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The most bizarre excuses for missing the self-assessment deadline revealed


'I couldn't file my tax return because the wife saw aliens:' and other random excuses!

Ever heard the one about the man who failed to file his tax return on time because his wife had seen aliens and refused to let him into their house?

This is one of a handful of bizarre, if not imaginative excuses revealed by HMRC for lateness as it raises awareness of the 31 January deadline for online self-assessment tax returns.

'My ex-wife left my tax return upstairs, but I suffer from vertigo and can't go upstairs to retrieve it' was another explanation that did not pass muster with the taxman.

HMRC was equally unimpressed by a few claims for tax-deductible expenses - reminding people that only legitimate expenses for a job are accepted.

Attempted expense claims included vet fees for a rabbit, a three-piece suite for someone's partner to sit on while they were doing their accounts and hotel room service – for candles and prosecco.

Another cheekily tried to expense birthday drinks at a Glasgow nightclub, while someone attempted to claim for a £4.50 for sausage and chips meal for 250 days of the year.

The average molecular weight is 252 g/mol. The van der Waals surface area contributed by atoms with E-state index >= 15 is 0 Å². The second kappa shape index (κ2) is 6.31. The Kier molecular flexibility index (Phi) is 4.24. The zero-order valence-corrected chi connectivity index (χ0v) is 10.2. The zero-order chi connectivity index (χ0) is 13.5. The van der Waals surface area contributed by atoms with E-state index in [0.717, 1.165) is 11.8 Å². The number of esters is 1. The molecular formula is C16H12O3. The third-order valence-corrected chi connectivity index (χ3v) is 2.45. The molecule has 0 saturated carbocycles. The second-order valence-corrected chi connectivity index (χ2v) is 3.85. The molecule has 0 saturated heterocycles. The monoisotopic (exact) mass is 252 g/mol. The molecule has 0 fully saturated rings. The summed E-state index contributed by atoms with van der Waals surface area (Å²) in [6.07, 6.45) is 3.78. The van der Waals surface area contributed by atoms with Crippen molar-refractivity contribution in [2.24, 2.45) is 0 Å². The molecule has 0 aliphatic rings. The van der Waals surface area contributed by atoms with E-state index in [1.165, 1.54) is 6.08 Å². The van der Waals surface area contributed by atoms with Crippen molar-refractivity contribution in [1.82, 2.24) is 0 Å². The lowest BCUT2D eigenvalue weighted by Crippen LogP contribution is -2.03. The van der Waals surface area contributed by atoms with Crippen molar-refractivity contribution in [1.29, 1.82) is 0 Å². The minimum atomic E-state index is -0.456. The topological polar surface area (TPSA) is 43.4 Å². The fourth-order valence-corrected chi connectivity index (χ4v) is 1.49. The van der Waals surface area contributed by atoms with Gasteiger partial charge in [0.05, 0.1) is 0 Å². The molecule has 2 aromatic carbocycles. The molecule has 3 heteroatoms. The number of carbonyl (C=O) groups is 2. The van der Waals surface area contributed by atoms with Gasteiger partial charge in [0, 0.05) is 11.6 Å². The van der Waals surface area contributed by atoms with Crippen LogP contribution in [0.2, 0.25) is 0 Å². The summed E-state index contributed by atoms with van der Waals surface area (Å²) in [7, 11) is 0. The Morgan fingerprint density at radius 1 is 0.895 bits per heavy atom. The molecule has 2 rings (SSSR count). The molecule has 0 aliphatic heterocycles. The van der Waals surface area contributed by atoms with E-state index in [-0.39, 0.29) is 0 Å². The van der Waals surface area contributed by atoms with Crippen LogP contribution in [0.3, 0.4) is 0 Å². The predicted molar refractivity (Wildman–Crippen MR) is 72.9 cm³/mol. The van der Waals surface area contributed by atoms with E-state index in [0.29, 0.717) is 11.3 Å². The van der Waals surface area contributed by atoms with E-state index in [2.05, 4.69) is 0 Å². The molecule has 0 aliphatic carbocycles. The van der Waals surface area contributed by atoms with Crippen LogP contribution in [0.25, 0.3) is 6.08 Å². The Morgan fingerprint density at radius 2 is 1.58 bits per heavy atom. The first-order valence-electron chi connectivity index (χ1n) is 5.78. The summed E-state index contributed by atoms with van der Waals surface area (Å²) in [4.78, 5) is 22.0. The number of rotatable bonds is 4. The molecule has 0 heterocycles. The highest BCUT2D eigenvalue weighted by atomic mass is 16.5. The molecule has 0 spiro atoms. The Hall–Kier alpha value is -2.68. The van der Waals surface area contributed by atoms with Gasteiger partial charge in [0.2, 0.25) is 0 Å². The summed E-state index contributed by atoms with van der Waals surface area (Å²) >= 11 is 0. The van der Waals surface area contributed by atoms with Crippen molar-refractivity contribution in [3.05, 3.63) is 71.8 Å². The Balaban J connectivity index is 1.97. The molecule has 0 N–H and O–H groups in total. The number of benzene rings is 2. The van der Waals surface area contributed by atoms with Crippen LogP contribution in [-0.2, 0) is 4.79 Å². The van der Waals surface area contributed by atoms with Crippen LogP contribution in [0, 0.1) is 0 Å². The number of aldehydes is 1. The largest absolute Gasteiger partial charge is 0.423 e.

Self-assessment forms are required from the self-employed and individuals with multiple streams of income.

Almost 11 million people are self-assessed in the UK. Last year, nearly 33,000 people filed within the hour before the deadline, but another 840,000 missed the cut-off point completely.

Missing the deadline incurs a £100 fine and those who fail to complete the forms within three months attract a daily penalty of £10 per day, up to a maximum of £900.

Angela MacDonald, HMRC director general of customer services, said: 'Each year we're making it easier and more intuitive for our customers to complete their tax return.

'But each year we still come across some questionable excuses, whether that's blaming a busy touring schedule or seeing aliens.

'However, help will always be provided for those who have a genuine excuse for not submitting their return on time.'

Source: This is Money